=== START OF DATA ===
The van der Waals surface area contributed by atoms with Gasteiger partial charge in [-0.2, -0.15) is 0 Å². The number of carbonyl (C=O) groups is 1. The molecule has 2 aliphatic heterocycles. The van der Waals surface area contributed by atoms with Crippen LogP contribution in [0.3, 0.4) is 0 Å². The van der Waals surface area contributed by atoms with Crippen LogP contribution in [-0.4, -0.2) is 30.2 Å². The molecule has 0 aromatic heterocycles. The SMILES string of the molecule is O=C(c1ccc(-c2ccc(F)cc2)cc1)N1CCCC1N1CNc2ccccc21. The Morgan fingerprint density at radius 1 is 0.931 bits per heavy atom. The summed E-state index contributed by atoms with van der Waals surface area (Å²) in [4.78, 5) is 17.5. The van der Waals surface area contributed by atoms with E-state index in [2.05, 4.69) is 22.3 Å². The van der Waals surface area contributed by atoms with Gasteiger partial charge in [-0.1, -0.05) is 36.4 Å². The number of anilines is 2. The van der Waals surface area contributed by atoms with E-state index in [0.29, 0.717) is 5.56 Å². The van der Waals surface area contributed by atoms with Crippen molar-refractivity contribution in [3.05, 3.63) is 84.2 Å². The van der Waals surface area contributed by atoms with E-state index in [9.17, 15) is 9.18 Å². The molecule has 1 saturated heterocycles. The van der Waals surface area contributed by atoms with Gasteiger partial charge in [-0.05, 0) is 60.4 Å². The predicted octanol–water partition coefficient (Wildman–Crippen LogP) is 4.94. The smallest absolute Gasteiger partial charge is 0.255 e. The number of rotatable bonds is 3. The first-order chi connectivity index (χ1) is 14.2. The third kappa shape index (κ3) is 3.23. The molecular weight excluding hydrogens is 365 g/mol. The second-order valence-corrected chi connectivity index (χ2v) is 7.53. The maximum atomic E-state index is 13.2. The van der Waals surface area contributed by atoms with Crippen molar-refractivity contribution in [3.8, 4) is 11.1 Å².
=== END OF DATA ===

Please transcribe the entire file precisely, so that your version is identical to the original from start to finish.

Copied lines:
The van der Waals surface area contributed by atoms with Gasteiger partial charge in [-0.2, -0.15) is 0 Å². The number of carbonyl (C=O) groups is 1. The molecule has 2 aliphatic heterocycles. The van der Waals surface area contributed by atoms with Crippen LogP contribution in [0.3, 0.4) is 0 Å². The van der Waals surface area contributed by atoms with Crippen LogP contribution in [-0.4, -0.2) is 30.2 Å². The molecule has 0 aromatic heterocycles. The SMILES string of the molecule is O=C(c1ccc(-c2ccc(F)cc2)cc1)N1CCCC1N1CNc2ccccc21. The Morgan fingerprint density at radius 1 is 0.931 bits per heavy atom. The summed E-state index contributed by atoms with van der Waals surface area (Å²) in [4.78, 5) is 17.5. The van der Waals surface area contributed by atoms with E-state index in [2.05, 4.69) is 22.3 Å². The van der Waals surface area contributed by atoms with Gasteiger partial charge in [-0.1, -0.05) is 36.4 Å². The number of anilines is 2. The van der Waals surface area contributed by atoms with E-state index in [0.29, 0.717) is 5.56 Å². The van der Waals surface area contributed by atoms with Crippen molar-refractivity contribution in [3.05, 3.63) is 84.2 Å². The van der Waals surface area contributed by atoms with E-state index in [9.17, 15) is 9.18 Å². The molecule has 1 saturated heterocycles. The van der Waals surface area contributed by atoms with Gasteiger partial charge in [-0.05, 0) is 60.4 Å². The predicted octanol–water partition coefficient (Wildman–Crippen LogP) is 4.94. The smallest absolute Gasteiger partial charge is 0.255 e. The number of rotatable bonds is 3. The first-order chi connectivity index (χ1) is 14.2. The third kappa shape index (κ3) is 3.23. The molecular weight excluding hydrogens is 365 g/mol. The second-order valence-corrected chi connectivity index (χ2v) is 7.53. The maximum atomic E-state index is 13.2. The van der Waals surface area contributed by atoms with Crippen molar-refractivity contribution in [3.8, 4) is 11.1 Å².